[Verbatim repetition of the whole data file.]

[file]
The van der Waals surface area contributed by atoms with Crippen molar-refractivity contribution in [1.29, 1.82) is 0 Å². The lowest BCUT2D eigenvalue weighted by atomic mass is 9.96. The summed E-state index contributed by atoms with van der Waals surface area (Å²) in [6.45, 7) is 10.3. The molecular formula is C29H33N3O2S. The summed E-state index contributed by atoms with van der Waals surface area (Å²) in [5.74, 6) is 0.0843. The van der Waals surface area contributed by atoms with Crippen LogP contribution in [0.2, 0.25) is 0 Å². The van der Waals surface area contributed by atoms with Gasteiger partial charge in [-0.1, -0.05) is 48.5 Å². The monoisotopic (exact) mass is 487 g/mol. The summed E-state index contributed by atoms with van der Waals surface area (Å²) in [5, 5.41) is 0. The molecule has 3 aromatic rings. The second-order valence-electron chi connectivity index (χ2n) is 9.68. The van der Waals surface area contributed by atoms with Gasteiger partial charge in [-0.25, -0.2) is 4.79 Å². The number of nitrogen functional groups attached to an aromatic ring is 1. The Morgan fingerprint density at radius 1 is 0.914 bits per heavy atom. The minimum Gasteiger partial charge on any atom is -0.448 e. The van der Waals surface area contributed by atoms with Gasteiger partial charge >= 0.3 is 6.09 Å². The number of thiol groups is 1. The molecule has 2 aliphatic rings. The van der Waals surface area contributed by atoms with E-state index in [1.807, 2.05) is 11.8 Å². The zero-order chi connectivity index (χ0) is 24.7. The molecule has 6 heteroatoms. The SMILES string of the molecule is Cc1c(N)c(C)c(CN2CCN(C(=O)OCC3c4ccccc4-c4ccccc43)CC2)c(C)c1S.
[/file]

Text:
The van der Waals surface area contributed by atoms with Crippen molar-refractivity contribution in [1.29, 1.82) is 0 Å². The lowest BCUT2D eigenvalue weighted by atomic mass is 9.96. The summed E-state index contributed by atoms with van der Waals surface area (Å²) in [6.45, 7) is 10.3. The molecular formula is C29H33N3O2S. The summed E-state index contributed by atoms with van der Waals surface area (Å²) in [5.74, 6) is 0.0843. The van der Waals surface area contributed by atoms with Crippen LogP contribution in [0.2, 0.25) is 0 Å². The van der Waals surface area contributed by atoms with Gasteiger partial charge in [-0.1, -0.05) is 48.5 Å². The monoisotopic (exact) mass is 487 g/mol. The summed E-state index contributed by atoms with van der Waals surface area (Å²) in [5, 5.41) is 0. The molecule has 3 aromatic rings. The second-order valence-electron chi connectivity index (χ2n) is 9.68. The van der Waals surface area contributed by atoms with Gasteiger partial charge in [-0.25, -0.2) is 4.79 Å². The number of nitrogen functional groups attached to an aromatic ring is 1. The Morgan fingerprint density at radius 1 is 0.914 bits per heavy atom. The minimum Gasteiger partial charge on any atom is -0.448 e. The van der Waals surface area contributed by atoms with Gasteiger partial charge >= 0.3 is 6.09 Å². The number of thiol groups is 1. The molecule has 2 aliphatic rings. The van der Waals surface area contributed by atoms with E-state index in [1.807, 2.05) is 11.8 Å². The zero-order chi connectivity index (χ0) is 24.7. The molecule has 6 heteroatoms. The SMILES string of the molecule is Cc1c(N)c(C)c(CN2CCN(C(=O)OCC3c4ccccc4-c4ccccc43)CC2)c(C)c1S.